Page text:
Conviction of Photojournalist Shawkan is an Absurd Injustice
FOR IMMEDIATE RELEASE
The conviction—for murder and membership in a terrorist organization—handed down to photojournalist Mahmoud Abou Zeid, known as Shawkan, is an absurd injustice, and while his imminent release is long overdue and will be a great relief, the requirement that he report daily to police for the next five years is an unwarranted infringement on his rights that should be immediately reversed, PEN America said in a statement today.
Shawkan was today convicted on charges of murder and membership in a terrorist organization and sentenced to five years in prison. As he has already been in detention for five years, he is due to be released in the coming days, but will remain under “police observation,” meaning he is required to report to police each day for five years. Shawkan was arrested on August 14, 2013 while documenting the government’s violent dispersal of protesters at Rab’a Al Adweya Square that killed over 1,000 civilians. When detained, Shawkan was taking photos on behalf of U.K.-based citizen journalism site and photo agency Demotix. He was arrested alongside two foreign journalists who were released shortly thereafter. Since his arrest, Shawkan has been held in Cairo’s notorious Tora Prison, where his health has reportedly deteriorated significantly. After being illegally detained for over two years, he was officially charged in September 2015 with a series of baseless and arbitrary offenses including weapons possession, illegal assembly, murder, and attempted murder as part of a mass trial for over 700 defendants. In March 2018, the prosecutor requested the death penalty in his case. On June 27, PEN America joined more than 20 other human rights and professional journalists’ organizations in a public statement urging U.S. government officials to call on Egyptian authorities to drop the charges and immediately and unconditionally release Shawkan, as well as other imprisoned journalists. Sentences were handed down today to 734 individuals in the trial, including Shawkan; they included 75 death sentences.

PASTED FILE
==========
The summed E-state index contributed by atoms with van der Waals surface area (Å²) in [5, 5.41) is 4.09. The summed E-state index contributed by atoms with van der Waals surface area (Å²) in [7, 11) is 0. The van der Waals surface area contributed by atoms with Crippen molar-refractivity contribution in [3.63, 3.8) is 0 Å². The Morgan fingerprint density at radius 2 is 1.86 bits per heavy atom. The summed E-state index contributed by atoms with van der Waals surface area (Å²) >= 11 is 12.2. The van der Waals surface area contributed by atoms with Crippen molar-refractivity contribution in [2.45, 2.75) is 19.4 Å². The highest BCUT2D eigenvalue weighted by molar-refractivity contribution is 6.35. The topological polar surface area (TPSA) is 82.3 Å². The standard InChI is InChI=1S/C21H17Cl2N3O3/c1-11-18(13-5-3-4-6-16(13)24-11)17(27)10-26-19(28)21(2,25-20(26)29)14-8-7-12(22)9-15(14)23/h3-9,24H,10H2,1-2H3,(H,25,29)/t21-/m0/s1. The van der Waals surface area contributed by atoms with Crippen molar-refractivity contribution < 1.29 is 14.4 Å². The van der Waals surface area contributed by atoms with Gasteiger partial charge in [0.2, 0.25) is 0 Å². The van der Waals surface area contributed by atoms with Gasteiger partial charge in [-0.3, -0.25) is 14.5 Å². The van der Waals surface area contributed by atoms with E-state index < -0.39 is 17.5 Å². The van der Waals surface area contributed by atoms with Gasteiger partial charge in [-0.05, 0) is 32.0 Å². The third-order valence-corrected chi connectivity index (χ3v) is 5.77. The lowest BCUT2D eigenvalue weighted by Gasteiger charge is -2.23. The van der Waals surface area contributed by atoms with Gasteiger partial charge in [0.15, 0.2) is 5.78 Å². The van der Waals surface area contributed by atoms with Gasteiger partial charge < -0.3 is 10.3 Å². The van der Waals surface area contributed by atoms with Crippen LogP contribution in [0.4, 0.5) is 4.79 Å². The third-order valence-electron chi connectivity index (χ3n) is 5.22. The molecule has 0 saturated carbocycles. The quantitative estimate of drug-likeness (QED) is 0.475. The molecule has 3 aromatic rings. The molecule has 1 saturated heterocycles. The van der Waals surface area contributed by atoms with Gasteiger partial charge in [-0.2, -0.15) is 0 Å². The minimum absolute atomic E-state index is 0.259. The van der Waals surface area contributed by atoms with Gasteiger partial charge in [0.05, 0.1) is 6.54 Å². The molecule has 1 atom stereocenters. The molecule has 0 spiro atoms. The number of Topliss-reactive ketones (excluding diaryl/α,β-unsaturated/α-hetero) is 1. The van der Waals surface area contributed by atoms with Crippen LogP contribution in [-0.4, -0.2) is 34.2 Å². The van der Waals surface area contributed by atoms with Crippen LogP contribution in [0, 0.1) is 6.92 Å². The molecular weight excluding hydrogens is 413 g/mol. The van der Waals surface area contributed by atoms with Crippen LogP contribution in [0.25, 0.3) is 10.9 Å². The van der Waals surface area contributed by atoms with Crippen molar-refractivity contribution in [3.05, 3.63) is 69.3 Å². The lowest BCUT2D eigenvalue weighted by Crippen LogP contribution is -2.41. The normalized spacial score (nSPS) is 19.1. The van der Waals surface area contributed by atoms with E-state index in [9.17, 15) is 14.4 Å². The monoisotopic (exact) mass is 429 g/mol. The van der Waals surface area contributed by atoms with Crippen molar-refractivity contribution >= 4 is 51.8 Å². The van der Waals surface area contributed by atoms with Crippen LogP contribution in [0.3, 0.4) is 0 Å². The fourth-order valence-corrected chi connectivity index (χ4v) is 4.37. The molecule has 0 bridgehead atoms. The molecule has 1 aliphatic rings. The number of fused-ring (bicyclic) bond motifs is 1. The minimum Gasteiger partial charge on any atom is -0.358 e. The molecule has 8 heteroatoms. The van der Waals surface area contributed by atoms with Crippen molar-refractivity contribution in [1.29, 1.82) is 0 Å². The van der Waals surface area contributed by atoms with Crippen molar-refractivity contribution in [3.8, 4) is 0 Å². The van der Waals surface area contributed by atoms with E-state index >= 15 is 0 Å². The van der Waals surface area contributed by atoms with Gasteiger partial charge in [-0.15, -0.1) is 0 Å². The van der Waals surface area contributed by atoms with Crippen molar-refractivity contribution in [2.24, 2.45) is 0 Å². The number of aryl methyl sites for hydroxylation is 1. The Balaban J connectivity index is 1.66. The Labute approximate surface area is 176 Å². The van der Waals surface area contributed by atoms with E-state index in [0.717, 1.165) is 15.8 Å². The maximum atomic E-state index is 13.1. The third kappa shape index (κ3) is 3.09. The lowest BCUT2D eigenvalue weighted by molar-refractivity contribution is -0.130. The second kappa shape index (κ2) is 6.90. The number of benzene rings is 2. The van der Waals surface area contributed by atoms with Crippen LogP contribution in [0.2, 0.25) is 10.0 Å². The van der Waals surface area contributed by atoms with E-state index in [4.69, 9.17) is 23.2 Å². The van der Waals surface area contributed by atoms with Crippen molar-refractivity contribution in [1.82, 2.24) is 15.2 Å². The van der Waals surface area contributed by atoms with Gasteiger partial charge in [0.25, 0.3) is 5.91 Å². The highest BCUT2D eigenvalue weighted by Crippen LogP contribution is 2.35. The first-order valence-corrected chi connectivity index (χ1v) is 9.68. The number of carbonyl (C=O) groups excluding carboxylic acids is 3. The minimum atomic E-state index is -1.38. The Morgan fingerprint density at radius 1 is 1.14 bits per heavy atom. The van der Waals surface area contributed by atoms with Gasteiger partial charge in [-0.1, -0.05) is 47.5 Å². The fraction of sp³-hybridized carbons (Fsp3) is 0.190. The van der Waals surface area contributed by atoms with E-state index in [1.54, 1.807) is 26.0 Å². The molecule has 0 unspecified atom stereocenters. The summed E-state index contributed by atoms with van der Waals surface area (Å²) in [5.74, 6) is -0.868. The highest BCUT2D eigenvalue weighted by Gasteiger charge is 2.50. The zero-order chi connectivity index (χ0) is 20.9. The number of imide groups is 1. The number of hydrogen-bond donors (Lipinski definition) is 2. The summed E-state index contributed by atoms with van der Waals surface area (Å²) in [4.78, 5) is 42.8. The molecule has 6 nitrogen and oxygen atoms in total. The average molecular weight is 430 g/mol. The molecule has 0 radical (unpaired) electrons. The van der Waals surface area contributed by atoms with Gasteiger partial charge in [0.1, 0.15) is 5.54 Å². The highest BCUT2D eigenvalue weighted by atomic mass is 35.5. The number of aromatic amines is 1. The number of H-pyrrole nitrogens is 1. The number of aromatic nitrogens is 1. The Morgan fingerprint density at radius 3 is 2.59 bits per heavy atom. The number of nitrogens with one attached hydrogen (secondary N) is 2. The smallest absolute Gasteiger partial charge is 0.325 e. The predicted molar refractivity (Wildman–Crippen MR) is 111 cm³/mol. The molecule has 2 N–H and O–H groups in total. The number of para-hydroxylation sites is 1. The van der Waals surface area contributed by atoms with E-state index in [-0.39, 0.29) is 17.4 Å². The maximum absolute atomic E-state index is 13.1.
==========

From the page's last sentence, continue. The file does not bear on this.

“While we are deeply relieved that Shawkan will soon walk free, his unjust and illegitimate detention for his work as a photojournalist has been a gross violation of his rights and ability to work freely, and his conviction is an absurdity,” noted Karin Deutsch Karlekar, PEN America’s Director of Free Expression at Risk Programs. “Shawkan’s arrest for doing his job was emblematic of the Egyptian authorities’ extreme disregard for freedom of expression and of the press. We look forward to his imminent release, but call on the Egyptian authorities to remove immediately all further restrictions on his rights and freedom of movement.”
Freedom of expression and the press in Egypt have deteriorated dramatically over the past 5 years under Abdel Fattah el-Sisi’s rule. The government has curtailed freedom of expression by, among other methods, instating a harsh anti-protest law, leveling falsified charges to quash media outlets that confront the established national narrative, introducing a law that fines journalists for reporting “false news,” and prosecuting individuals who express different religious or political viewpoints with punishments of fines, harsh prison sentences, or even death sentences. As of the end of 2017, there were 20 journalists imprisoned in Egypt, and in Reporters Without Borders’ 2017 ranking of press freedom, Egypt was listed at 161 out of 180 countries. PEN America has advocated on behalf of other journalists and creative artists prosecuted for their work, including writer Ahmed Naji, PEN America’s 2016 PEN/Barbey Freedom to Write award winner, and lyricist Gahal El-Behairy, who is currently also on trial.
PEN America stands at the intersection of literature and human rights to protect open expression in the United States and worldwide. We champion the freedom to write, recognizing the power of the word to transform the world. Our mission is to unite writers and their allies to celebrate creative expression and defend the liberties that make it possible. pen.org
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